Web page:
Agile PM Process Grid-5.6 Problem Solving

In John Stenbeck’s book “PMI-ACP and Certified Scrum Professional Exam Prep and Desk Reference”, he creates an “agile project management process grid” which describes 87 processes used in agile project management.   These processes are divided into five process groups (Initiate, Plan, Iterate, Control, and Close), which are analogous to the five process groups in traditional project management, and seven knowledge areas which can be mapped, more or less, onto the ten knowledge areas in traditional project management.

I am now covering a block of five processes that relate to risk management which are done on a repeating basis during each iteration of the project.   The first of these processes is 5.6 Problem Solving.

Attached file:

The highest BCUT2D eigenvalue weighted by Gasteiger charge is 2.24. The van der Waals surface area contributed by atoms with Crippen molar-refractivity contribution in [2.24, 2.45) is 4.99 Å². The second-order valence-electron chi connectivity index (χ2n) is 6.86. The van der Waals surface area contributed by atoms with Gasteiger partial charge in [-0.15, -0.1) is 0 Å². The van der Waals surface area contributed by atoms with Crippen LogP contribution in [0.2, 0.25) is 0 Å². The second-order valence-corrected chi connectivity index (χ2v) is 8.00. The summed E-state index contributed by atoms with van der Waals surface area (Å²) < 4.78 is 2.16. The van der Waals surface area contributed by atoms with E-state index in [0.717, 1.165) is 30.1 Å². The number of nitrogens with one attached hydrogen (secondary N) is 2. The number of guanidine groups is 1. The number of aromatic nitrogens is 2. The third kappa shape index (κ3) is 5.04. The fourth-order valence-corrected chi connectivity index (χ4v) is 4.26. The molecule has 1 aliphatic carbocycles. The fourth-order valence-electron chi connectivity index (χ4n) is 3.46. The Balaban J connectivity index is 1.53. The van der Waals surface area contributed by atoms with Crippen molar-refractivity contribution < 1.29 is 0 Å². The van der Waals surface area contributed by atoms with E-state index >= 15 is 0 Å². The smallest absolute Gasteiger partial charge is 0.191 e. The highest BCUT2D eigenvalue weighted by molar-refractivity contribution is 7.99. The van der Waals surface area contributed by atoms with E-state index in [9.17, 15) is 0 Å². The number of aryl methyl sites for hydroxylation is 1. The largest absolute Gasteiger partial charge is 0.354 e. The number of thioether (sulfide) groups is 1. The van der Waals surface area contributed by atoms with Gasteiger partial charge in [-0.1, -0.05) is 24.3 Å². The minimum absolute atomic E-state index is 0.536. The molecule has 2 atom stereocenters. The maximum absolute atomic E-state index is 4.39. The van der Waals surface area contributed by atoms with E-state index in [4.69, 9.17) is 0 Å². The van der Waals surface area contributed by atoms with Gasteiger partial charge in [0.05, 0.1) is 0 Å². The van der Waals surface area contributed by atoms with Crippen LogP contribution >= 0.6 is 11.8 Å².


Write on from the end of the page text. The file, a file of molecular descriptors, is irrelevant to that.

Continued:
Risk management in agile project management begins with the science of simplicity, which means maximizing the amount of work not done by:

  • eliminating what doesn’t need to be done
  • focusing on ONLY what is essential

The idea is that by doing the above in each iteration, the customer/proxy will be able to clarify what the key functions of the product are from the standpoint of the customer.   In this way, the cost and risk associated with developing possibly unneeded functions is postponed until the need for those functions is established.

In short, if a feature isn’t essential to the product, it doesn’t get built!

The next post covers process 5.7 Continuous Integration.


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